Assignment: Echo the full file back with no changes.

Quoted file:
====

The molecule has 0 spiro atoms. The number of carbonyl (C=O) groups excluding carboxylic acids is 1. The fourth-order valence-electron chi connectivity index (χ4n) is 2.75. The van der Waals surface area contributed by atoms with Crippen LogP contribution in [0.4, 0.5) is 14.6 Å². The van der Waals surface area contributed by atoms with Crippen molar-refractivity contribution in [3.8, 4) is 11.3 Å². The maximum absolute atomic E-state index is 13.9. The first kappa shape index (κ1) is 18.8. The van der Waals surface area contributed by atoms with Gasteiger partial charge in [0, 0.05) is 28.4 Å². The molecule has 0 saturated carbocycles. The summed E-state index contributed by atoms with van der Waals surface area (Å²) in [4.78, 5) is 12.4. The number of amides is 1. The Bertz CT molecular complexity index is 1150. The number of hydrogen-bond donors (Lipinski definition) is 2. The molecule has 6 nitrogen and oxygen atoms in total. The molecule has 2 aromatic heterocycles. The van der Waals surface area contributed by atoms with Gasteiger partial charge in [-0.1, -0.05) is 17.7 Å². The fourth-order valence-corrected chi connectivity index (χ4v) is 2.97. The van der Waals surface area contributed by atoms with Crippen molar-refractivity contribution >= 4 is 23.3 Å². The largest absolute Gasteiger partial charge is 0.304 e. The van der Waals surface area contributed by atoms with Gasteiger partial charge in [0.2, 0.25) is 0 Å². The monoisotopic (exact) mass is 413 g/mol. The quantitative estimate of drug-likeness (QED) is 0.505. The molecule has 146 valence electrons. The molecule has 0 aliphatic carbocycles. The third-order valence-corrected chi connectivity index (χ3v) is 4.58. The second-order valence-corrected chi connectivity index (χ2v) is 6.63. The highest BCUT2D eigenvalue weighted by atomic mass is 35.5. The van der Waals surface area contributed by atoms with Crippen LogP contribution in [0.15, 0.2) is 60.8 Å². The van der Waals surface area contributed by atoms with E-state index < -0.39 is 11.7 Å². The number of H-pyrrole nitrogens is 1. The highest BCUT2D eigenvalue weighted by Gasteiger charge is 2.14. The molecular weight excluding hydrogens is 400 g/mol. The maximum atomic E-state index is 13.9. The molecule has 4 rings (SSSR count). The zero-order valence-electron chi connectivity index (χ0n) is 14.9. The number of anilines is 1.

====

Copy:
The molecule has 0 spiro atoms. The number of carbonyl (C=O) groups excluding carboxylic acids is 1. The fourth-order valence-electron chi connectivity index (χ4n) is 2.75. The van der Waals surface area contributed by atoms with Crippen LogP contribution in [0.4, 0.5) is 14.6 Å². The van der Waals surface area contributed by atoms with Crippen molar-refractivity contribution in [3.8, 4) is 11.3 Å². The maximum absolute atomic E-state index is 13.9. The first kappa shape index (κ1) is 18.8. The van der Waals surface area contributed by atoms with Gasteiger partial charge in [0, 0.05) is 28.4 Å². The molecule has 0 saturated carbocycles. The summed E-state index contributed by atoms with van der Waals surface area (Å²) in [4.78, 5) is 12.4. The number of amides is 1. The Bertz CT molecular complexity index is 1150. The number of hydrogen-bond donors (Lipinski definition) is 2. The molecule has 6 nitrogen and oxygen atoms in total. The molecule has 2 aromatic heterocycles. The van der Waals surface area contributed by atoms with Gasteiger partial charge in [-0.1, -0.05) is 17.7 Å². The fourth-order valence-corrected chi connectivity index (χ4v) is 2.97. The van der Waals surface area contributed by atoms with Crippen molar-refractivity contribution >= 4 is 23.3 Å². The largest absolute Gasteiger partial charge is 0.304 e. The van der Waals surface area contributed by atoms with Gasteiger partial charge in [0.2, 0.25) is 0 Å². The monoisotopic (exact) mass is 413 g/mol. The quantitative estimate of drug-likeness (QED) is 0.505. The molecule has 146 valence electrons. The molecule has 0 aliphatic carbocycles. The third-order valence-corrected chi connectivity index (χ3v) is 4.58. The second-order valence-corrected chi connectivity index (χ2v) is 6.63. The highest BCUT2D eigenvalue weighted by atomic mass is 35.5. The van der Waals surface area contributed by atoms with Crippen LogP contribution in [0.15, 0.2) is 60.8 Å². The van der Waals surface area contributed by atoms with E-state index < -0.39 is 11.7 Å². The number of H-pyrrole nitrogens is 1. The highest BCUT2D eigenvalue weighted by Gasteiger charge is 2.14. The molecular weight excluding hydrogens is 400 g/mol. The maximum atomic E-state index is 13.9. The molecule has 4 rings (SSSR count). The zero-order valence-electron chi connectivity index (χ0n) is 14.9. The number of anilines is 1.